40 Gallon Aquarium Guide: Best Fish, Setup Ideas and More…

40 Gallon Fish Tank Best Fish, Setup Ideas and More… Banner

The 40-gallon tank is a wonderful choice for any experienced or beginner aquarist.

This volume allows you to keep many amazing fish, aquarium plants, and decorations. It is a well-rounded aquarium that is durable and offers great value.

It is surprisingly easy to maintain as long as you invest in quality equipment, and there are plenty of great setups that you can choose from with this tank.

If you are looking for a new tank and need some advice, keep on reading as we discuss all the pros and cons of owning a 40-gallon fish tank.

See also: Female Betta Fish

All About The 40 Gallon Aquarium

40 Gallon Setup Ideas

A 40-gallon aquarium is a fishkeeping hobby powerhouse.

With a tank this size, you can keep a huge variety of fish – it is a great starter tank and is also widely used commercially.

The great thing about these tanks is that they come in almost every imaginable form, whether it’s a panoramic hexagon or an ordinary rectangular tank.

Each shape manages to look original and beautiful – they will all let you look at your fish from every possible angle, though some are easier to maintain than others. For this reason, a classic rectangular tank is much easier to clean and usually is the go-to choice for many aquarists.

Angled tanks are mainly used in the corner of a room and are made to fit as neatly as possible. While it limits what you can do with the tank, it does save a lot of space.

This diversity does not stop at shapes. If you wish to breed fish at home, there is a specialized 40-gallon tank just for that – it is usually a bit taller than the standard version to allow breeding.

A 40-gallon aquarium lets you keep many wonderful medium-sized fish. You will also have the freedom to choose between marine and freshwater setups.

40 Gallon Fish Tank Equipment

40 Gallon Aquarium

The environment in your aquarium is fragile and sensitive.

It can be affected by the slightest changes in chemical composition, temperature, or flow intensity. To make sure the water conditions remain stable, you will need the correct equipment.

Let’s look at the equipment you will need for this tank.


When you think of an aquarium, usually the first piece of equipment that comes to mind is the filter. As one of the building blocks of the tank, the filter helps keep the water aerated and creates a flow. This flow is important for aquatic animals and many stages of their lifecycle.

Choosing the right filter is the main step to recreating the natural environment.

To make sure that it functions properly there are a couple of things that you need to consider – for example, the size of your tank.

In order for it to function efficiently it must be capable of filtering all the water in the tank around 4 times per hour. You also need to look at the individual requirements of your inhabitants and figure out what flow suits them the most. Then you can choose the one that suits your budget.


The temperature is something that is often overlooked in the tank.

However, this is a very important aspect of the natural aquatic habitat. Nearly all animals can only survive within a limited temperature range. Sudden changes in the temperature will cause health complications.

In order to maintain the desired temperature conditions in the aquarium, you need a heater.

This simple device is connected to a power source and keeps the water at a set temperature.

Many modern heaters also have a thermostat installed, which automatically switches the power off when the required temperature has either been reached or exceeded.

Read this Article: Pygmy Cory: Size, Tank Mates, Care, and More…


Another very important aspect in the aquatic world is the lighting.

It determines how quickly fish, plants, and even bacteria in your tank grow. While live plants rely on lighting to photosynthesize, fish and other animals depend on it for stable daylight cycles.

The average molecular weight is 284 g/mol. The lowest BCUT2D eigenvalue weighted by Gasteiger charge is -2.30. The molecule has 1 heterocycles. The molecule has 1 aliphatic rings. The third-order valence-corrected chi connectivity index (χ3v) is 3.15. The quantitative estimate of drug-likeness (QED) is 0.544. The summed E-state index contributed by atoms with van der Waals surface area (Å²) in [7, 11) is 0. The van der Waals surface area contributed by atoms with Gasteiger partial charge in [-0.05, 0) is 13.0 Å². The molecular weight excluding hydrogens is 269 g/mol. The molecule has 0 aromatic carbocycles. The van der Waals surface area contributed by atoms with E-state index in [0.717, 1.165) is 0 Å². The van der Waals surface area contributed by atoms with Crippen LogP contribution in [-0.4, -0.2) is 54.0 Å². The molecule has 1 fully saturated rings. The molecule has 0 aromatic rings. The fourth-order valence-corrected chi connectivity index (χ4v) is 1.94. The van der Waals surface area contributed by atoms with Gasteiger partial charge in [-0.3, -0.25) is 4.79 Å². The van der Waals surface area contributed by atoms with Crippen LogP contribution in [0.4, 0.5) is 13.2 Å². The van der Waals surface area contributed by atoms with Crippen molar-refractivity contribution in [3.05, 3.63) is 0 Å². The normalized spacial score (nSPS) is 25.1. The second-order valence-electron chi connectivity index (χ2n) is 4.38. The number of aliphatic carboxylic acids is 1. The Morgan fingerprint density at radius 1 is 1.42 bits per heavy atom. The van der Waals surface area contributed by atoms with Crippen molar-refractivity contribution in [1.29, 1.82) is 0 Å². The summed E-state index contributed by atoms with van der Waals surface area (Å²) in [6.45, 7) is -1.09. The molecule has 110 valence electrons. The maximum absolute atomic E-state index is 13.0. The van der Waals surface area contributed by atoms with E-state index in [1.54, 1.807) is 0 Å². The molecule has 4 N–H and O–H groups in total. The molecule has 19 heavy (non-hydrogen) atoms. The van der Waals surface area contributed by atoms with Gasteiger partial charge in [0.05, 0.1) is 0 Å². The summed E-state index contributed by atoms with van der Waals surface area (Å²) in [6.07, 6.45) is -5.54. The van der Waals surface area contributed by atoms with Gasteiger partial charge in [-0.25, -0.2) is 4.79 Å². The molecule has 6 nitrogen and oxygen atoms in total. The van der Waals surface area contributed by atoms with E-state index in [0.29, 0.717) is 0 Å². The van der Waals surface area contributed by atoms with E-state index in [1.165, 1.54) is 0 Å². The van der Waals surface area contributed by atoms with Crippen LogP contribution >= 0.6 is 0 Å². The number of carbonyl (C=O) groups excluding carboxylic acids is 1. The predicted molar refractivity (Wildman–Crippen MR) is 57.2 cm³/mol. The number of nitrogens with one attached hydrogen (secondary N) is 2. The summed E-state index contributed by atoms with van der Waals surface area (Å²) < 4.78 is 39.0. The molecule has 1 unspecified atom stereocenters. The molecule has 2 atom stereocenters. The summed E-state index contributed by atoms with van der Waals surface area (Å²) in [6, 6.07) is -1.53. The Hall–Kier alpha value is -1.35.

Lack of light will cause your fish health problems. However, if there is too much light in the tank, algae will start growing and will spread quickly.

Other Equipment

With this tank, there are a couple of other useful pieces of equipment you might need.

An aquarium stand is a must for a tank this size. It will not only provide enough space to conveniently organize and keep your plumbing or any other equipment but will also offer increased stability.

You may also want to consider some of the smaller but nevertheless important pieces of equipment such as gravel cleaners, magnetic sponges or automated feeders.

All of them will improve the quality of life in the tank and will save you lots of time.

What Fish Can You Keep In A 40 Gallon Tank (Stocking Ideas)

Stocking Suggestions 40 Gallon Tank

This tank has a pretty large list of species that it can host, some of the most popular fish that you can keep include:

GuppiesA favorite of many aquarists and a great beginner fish. In this tank you will be able to keep 20-30 of them. These colorful little fish are really active, but also very peaceful and need to be kept in groups of at least 6.
Cory CatfishThese lovely small fish are not only entertaining but can bring real value to your aquarium. They will help you keep the tank clean by taking care of the algae (it is their favorite snack). You can fit as many as 10 of them in a 40 gallon tank.
Banggai CardinalfishAn incredibly beautiful and unique addition to any saltwater aquarium, these fish have a very peaceful temperament that is so desirable in many community species. You can keep 15-20 of them in 40 gallons.
BettaThese extravagant fish are beautiful, active and hardy. They are quite aggressive and males should be kept on their own.
ZebrafishWith their vivid appearance and almost endless diversity they should not be overlooked. You can keep around 20 in a 40 gallon tank.
Convict CichlidThis large fish is very active but loves to spend most of their time hiding in crevices or under rocks. You can only fit 2-3 of them in this tank.
MolliesThese beautiful fish never stop to impress despite their relatively modest size. The Molly is an interesting fish whose energetic behavior in the tank will keep you entertained for a long time. You can keep 15-20 of them in a tank of this volume.
GoldfishPerhaps the most iconic fish in the world, this shining beauty is a dream for every fishkeeping enthusiast. Depending on the types of goldfish in question, you might be able to keep two of them in this tank. You will only be able to keep one of the fancy goldfish breeds.
Three Spot GouramiA fish that masterfully combines an unusual shape with its original appearance, the gourami is a fish that every owner of a 40-gallon tank should definitely consider. You should be able to keep up to 10 of them in this volume.